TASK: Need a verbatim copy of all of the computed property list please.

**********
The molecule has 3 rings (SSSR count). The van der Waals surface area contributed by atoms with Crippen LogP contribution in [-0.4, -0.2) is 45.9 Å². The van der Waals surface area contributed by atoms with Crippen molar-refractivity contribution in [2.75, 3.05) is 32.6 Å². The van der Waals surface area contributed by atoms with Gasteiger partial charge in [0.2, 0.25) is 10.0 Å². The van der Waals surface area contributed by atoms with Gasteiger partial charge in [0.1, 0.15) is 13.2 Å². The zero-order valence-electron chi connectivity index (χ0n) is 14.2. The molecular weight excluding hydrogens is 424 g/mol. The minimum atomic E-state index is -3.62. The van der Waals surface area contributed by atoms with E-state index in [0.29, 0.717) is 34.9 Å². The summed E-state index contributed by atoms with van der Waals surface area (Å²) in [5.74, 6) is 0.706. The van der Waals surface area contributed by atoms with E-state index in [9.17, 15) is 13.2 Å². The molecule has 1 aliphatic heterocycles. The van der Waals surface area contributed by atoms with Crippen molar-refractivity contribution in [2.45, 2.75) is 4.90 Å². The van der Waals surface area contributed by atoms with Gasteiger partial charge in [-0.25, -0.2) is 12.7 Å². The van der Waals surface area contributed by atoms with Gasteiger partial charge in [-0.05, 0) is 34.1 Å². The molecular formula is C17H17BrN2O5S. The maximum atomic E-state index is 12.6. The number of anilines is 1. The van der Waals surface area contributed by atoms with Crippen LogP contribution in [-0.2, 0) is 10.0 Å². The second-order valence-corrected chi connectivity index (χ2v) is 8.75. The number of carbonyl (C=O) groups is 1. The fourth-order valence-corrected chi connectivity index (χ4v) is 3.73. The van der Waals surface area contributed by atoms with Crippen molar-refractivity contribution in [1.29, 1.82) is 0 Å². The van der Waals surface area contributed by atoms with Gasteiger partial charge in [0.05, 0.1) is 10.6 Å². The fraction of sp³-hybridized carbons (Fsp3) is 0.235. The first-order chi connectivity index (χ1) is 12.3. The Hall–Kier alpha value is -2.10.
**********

The molecule has 3 rings (SSSR count). The van der Waals surface area contributed by atoms with Crippen LogP contribution in [-0.4, -0.2) is 45.9 Å². The van der Waals surface area contributed by atoms with Crippen molar-refractivity contribution in [2.75, 3.05) is 32.6 Å². The van der Waals surface area contributed by atoms with Gasteiger partial charge in [0.2, 0.25) is 10.0 Å². The van der Waals surface area contributed by atoms with Gasteiger partial charge in [0.1, 0.15) is 13.2 Å². The zero-order valence-electron chi connectivity index (χ0n) is 14.2. The molecular weight excluding hydrogens is 424 g/mol. The minimum atomic E-state index is -3.62. The van der Waals surface area contributed by atoms with E-state index in [0.29, 0.717) is 34.9 Å². The summed E-state index contributed by atoms with van der Waals surface area (Å²) in [5.74, 6) is 0.706. The van der Waals surface area contributed by atoms with E-state index in [9.17, 15) is 13.2 Å². The molecule has 1 aliphatic heterocycles. The van der Waals surface area contributed by atoms with Crippen molar-refractivity contribution in [2.45, 2.75) is 4.90 Å². The van der Waals surface area contributed by atoms with Gasteiger partial charge in [-0.25, -0.2) is 12.7 Å². The van der Waals surface area contributed by atoms with Gasteiger partial charge in [-0.05, 0) is 34.1 Å². The molecular formula is C17H17BrN2O5S. The maximum atomic E-state index is 12.6. The number of anilines is 1. The van der Waals surface area contributed by atoms with Crippen LogP contribution in [-0.2, 0) is 10.0 Å². The second-order valence-corrected chi connectivity index (χ2v) is 8.75. The number of carbonyl (C=O) groups is 1. The fourth-order valence-corrected chi connectivity index (χ4v) is 3.73. The van der Waals surface area contributed by atoms with Crippen molar-refractivity contribution in [1.29, 1.82) is 0 Å². The van der Waals surface area contributed by atoms with Gasteiger partial charge in [0.05, 0.1) is 10.6 Å². The fraction of sp³-hybridized carbons (Fsp3) is 0.235. The first-order chi connectivity index (χ1) is 12.3. The Hall–Kier alpha value is -2.10.